5) In terms of RMD, its for most folks the same at 70.5, for IRA vs 401K assuming you are not working. Age 75 for RMD as a previous poster indicates, based on my understanding, not the standard, but an exception you can go to IRS.GOV for the details).

6) As wlth all things you read on the internet, "trust but verify". Good Luck
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Old 05-06-2016, 07:26 AM   #7
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I've been retired for a little more than 2 years and still have my 401k. I'm looking into a rollover in the near future as a means to go partially into a Roth.

But I'm evaluating this in respect to possible better creditor protection in the 401 and the fact that my current 401 portfolio gains more than my projected IRA portfolio with the same AA.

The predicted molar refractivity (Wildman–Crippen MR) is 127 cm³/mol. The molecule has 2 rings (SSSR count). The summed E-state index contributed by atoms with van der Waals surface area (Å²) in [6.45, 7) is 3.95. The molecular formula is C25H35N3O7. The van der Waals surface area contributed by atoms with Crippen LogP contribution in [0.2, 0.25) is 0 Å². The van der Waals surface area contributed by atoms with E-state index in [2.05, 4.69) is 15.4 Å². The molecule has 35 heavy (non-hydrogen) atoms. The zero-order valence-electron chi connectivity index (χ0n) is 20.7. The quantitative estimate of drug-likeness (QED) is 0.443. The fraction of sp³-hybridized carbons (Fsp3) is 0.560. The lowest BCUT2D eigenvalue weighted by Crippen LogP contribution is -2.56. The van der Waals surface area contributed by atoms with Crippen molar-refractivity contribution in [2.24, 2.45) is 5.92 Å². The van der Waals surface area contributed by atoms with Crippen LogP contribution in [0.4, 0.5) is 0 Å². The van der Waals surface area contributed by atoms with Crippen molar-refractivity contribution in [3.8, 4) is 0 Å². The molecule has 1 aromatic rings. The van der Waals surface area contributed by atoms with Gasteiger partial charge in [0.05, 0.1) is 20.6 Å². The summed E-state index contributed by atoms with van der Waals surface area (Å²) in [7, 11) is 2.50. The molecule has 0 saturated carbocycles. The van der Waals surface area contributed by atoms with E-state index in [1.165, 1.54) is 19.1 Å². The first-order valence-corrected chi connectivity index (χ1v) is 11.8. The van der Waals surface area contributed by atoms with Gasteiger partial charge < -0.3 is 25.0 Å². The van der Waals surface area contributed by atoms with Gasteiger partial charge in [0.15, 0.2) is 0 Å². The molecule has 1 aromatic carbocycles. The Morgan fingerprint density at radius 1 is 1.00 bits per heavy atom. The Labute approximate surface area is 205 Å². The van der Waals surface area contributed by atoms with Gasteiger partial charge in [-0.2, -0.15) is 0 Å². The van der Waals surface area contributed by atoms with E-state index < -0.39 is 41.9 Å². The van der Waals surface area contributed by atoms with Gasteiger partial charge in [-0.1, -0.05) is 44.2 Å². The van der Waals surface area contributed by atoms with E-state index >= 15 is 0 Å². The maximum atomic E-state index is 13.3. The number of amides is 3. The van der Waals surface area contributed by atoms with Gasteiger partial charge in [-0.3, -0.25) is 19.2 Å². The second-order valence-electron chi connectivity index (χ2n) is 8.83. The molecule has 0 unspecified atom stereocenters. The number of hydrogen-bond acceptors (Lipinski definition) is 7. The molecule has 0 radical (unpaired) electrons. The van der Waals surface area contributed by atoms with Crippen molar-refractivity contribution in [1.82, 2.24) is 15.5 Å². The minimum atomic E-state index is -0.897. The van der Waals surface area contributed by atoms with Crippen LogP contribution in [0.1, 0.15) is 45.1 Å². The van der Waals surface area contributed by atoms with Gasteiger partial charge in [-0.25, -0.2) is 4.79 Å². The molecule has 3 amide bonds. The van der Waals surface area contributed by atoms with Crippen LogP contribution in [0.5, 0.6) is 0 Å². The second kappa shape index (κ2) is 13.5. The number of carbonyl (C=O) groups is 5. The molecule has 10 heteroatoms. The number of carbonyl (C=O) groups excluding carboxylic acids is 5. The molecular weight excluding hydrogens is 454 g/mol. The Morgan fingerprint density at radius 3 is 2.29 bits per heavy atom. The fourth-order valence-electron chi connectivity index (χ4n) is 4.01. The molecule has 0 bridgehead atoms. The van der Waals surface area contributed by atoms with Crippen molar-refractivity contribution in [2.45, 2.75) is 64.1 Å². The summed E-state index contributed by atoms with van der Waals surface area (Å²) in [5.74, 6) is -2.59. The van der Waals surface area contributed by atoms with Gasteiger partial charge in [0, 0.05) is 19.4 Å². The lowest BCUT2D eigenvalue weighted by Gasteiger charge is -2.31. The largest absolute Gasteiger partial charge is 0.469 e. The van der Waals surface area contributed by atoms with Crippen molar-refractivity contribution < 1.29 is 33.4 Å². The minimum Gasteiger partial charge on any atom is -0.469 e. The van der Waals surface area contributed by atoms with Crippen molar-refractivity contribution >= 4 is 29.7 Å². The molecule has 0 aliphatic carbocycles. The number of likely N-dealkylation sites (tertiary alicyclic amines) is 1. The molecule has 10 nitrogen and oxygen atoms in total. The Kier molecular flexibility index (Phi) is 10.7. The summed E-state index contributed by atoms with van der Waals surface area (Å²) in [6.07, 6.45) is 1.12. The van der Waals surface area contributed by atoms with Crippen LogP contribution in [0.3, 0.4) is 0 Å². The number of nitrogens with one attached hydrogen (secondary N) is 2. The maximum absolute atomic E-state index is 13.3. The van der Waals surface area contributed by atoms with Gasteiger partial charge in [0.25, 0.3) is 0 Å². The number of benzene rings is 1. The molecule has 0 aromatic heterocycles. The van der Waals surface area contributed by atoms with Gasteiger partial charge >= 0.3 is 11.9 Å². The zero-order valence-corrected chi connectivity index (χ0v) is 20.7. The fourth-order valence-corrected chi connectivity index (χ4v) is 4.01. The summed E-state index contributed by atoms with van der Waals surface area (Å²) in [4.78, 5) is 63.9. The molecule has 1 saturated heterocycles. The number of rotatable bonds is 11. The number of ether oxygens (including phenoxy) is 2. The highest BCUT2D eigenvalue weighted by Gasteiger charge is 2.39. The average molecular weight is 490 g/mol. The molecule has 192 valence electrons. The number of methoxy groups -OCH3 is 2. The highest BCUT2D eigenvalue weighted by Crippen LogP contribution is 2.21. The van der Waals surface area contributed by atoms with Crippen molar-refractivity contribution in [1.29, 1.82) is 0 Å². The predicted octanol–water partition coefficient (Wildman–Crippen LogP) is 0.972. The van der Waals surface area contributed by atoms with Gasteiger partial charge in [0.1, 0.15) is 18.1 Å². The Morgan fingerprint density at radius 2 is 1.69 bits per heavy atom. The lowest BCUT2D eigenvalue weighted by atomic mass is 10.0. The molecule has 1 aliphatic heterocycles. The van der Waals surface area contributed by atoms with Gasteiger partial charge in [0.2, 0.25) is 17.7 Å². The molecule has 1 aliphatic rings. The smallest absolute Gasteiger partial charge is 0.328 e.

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Old 05-06-2016, 07:28 AM   #8
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Quote:
Originally Posted by donheff View Post
DW has two large 401Ks and plans to leave them with her employer's manager (low cost, lots of VG choices) primarily because she can start RMDs at 75 if she leaves them there. If she rolls into an IRA she has to start at 70.
Per the IRS, she can only defer taking the RMD past 70 and a half if she continues to work for that company and the plan allows the deferral. If she retires before 75, she will be required to begin RMDs at that time, but not before the usual 70.5 year old rule.

Details at: https://www.irs.gov/Retirement-Plans...ons-%28RMDs%29
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Old 05-06-2016, 07:32 AM   #9
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I rolled my 401K over into my IRA. As others mentioned, the reasons were the poor investment choices in the 401K and keeping the number of accounts to a minimum.
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Old 05-06-2016, 07:33 AM   #10